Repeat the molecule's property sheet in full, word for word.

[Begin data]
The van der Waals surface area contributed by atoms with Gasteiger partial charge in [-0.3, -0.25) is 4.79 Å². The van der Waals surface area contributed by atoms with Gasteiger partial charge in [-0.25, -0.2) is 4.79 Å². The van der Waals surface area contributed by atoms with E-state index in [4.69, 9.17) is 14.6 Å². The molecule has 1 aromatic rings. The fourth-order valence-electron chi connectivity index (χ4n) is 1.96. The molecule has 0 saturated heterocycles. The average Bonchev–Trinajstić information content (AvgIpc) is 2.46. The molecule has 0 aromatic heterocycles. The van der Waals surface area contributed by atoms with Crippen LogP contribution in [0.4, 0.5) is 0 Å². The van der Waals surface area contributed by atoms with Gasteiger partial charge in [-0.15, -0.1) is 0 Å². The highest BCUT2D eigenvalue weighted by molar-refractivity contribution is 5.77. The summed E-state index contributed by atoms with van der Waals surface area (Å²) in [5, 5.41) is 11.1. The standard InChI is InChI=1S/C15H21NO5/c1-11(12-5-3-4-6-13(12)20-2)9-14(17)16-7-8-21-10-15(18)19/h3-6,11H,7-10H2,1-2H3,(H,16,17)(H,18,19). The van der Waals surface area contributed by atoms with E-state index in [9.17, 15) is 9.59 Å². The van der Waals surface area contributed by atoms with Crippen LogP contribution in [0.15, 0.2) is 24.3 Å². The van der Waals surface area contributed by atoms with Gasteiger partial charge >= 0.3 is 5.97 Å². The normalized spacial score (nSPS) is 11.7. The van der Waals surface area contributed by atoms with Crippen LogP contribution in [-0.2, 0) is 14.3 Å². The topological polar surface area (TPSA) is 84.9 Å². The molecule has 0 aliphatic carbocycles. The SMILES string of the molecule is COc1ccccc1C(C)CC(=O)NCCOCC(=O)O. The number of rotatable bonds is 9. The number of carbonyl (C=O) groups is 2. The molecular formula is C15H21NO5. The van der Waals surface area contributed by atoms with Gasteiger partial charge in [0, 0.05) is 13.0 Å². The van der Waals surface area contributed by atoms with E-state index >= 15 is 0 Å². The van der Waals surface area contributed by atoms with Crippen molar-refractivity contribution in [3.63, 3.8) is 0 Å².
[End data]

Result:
The van der Waals surface area contributed by atoms with Gasteiger partial charge in [-0.3, -0.25) is 4.79 Å². The van der Waals surface area contributed by atoms with Gasteiger partial charge in [-0.25, -0.2) is 4.79 Å². The van der Waals surface area contributed by atoms with E-state index in [4.69, 9.17) is 14.6 Å². The molecule has 1 aromatic rings. The fourth-order valence-electron chi connectivity index (χ4n) is 1.96. The molecule has 0 saturated heterocycles. The average Bonchev–Trinajstić information content (AvgIpc) is 2.46. The molecule has 0 aromatic heterocycles. The van der Waals surface area contributed by atoms with Crippen LogP contribution in [0.4, 0.5) is 0 Å². The van der Waals surface area contributed by atoms with Gasteiger partial charge in [-0.15, -0.1) is 0 Å². The highest BCUT2D eigenvalue weighted by molar-refractivity contribution is 5.77. The summed E-state index contributed by atoms with van der Waals surface area (Å²) in [5, 5.41) is 11.1. The standard InChI is InChI=1S/C15H21NO5/c1-11(12-5-3-4-6-13(12)20-2)9-14(17)16-7-8-21-10-15(18)19/h3-6,11H,7-10H2,1-2H3,(H,16,17)(H,18,19). The van der Waals surface area contributed by atoms with E-state index in [9.17, 15) is 9.59 Å². The van der Waals surface area contributed by atoms with Crippen LogP contribution in [0.15, 0.2) is 24.3 Å². The van der Waals surface area contributed by atoms with Gasteiger partial charge >= 0.3 is 5.97 Å². The normalized spacial score (nSPS) is 11.7. The van der Waals surface area contributed by atoms with Crippen LogP contribution in [-0.2, 0) is 14.3 Å². The topological polar surface area (TPSA) is 84.9 Å². The molecule has 0 aliphatic carbocycles. The SMILES string of the molecule is COc1ccccc1C(C)CC(=O)NCCOCC(=O)O. The number of rotatable bonds is 9. The number of carbonyl (C=O) groups is 2. The molecular formula is C15H21NO5. The van der Waals surface area contributed by atoms with Gasteiger partial charge in [0, 0.05) is 13.0 Å². The van der Waals surface area contributed by atoms with E-state index >= 15 is 0 Å². The van der Waals surface area contributed by atoms with Crippen molar-refractivity contribution in [3.63, 3.8) is 0 Å².